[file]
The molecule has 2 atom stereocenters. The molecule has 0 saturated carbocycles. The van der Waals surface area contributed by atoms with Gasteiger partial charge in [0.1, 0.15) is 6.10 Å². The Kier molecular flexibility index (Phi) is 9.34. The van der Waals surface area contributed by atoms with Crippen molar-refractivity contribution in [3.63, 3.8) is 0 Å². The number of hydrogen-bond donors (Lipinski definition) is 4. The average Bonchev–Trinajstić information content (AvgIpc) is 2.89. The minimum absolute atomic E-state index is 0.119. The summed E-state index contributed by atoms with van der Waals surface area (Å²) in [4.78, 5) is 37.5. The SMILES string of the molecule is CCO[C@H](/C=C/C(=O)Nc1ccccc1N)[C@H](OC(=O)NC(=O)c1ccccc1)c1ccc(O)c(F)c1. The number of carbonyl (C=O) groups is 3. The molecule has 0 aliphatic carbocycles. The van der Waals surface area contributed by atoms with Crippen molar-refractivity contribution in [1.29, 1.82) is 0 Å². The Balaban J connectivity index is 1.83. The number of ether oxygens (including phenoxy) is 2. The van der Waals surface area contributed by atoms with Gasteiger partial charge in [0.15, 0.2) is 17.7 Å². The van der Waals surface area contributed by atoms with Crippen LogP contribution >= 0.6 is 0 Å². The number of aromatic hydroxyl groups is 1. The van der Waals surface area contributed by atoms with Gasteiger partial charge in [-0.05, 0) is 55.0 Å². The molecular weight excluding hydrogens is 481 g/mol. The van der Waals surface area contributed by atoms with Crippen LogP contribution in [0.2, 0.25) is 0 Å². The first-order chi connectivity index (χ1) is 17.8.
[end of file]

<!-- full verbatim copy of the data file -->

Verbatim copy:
The molecule has 2 atom stereocenters. The molecule has 0 saturated carbocycles. The van der Waals surface area contributed by atoms with Gasteiger partial charge in [0.1, 0.15) is 6.10 Å². The Kier molecular flexibility index (Phi) is 9.34. The van der Waals surface area contributed by atoms with Crippen molar-refractivity contribution in [3.63, 3.8) is 0 Å². The number of hydrogen-bond donors (Lipinski definition) is 4. The average Bonchev–Trinajstić information content (AvgIpc) is 2.89. The minimum absolute atomic E-state index is 0.119. The summed E-state index contributed by atoms with van der Waals surface area (Å²) in [4.78, 5) is 37.5. The SMILES string of the molecule is CCO[C@H](/C=C/C(=O)Nc1ccccc1N)[C@H](OC(=O)NC(=O)c1ccccc1)c1ccc(O)c(F)c1. The number of carbonyl (C=O) groups is 3. The molecule has 0 aliphatic carbocycles. The van der Waals surface area contributed by atoms with Crippen molar-refractivity contribution in [1.29, 1.82) is 0 Å². The Balaban J connectivity index is 1.83. The number of ether oxygens (including phenoxy) is 2. The van der Waals surface area contributed by atoms with Gasteiger partial charge in [0.15, 0.2) is 17.7 Å². The van der Waals surface area contributed by atoms with Crippen LogP contribution >= 0.6 is 0 Å². The number of aromatic hydroxyl groups is 1. The van der Waals surface area contributed by atoms with Gasteiger partial charge in [-0.05, 0) is 55.0 Å². The molecular weight excluding hydrogens is 481 g/mol. The van der Waals surface area contributed by atoms with Crippen LogP contribution in [0.2, 0.25) is 0 Å². The first-order chi connectivity index (χ1) is 17.8.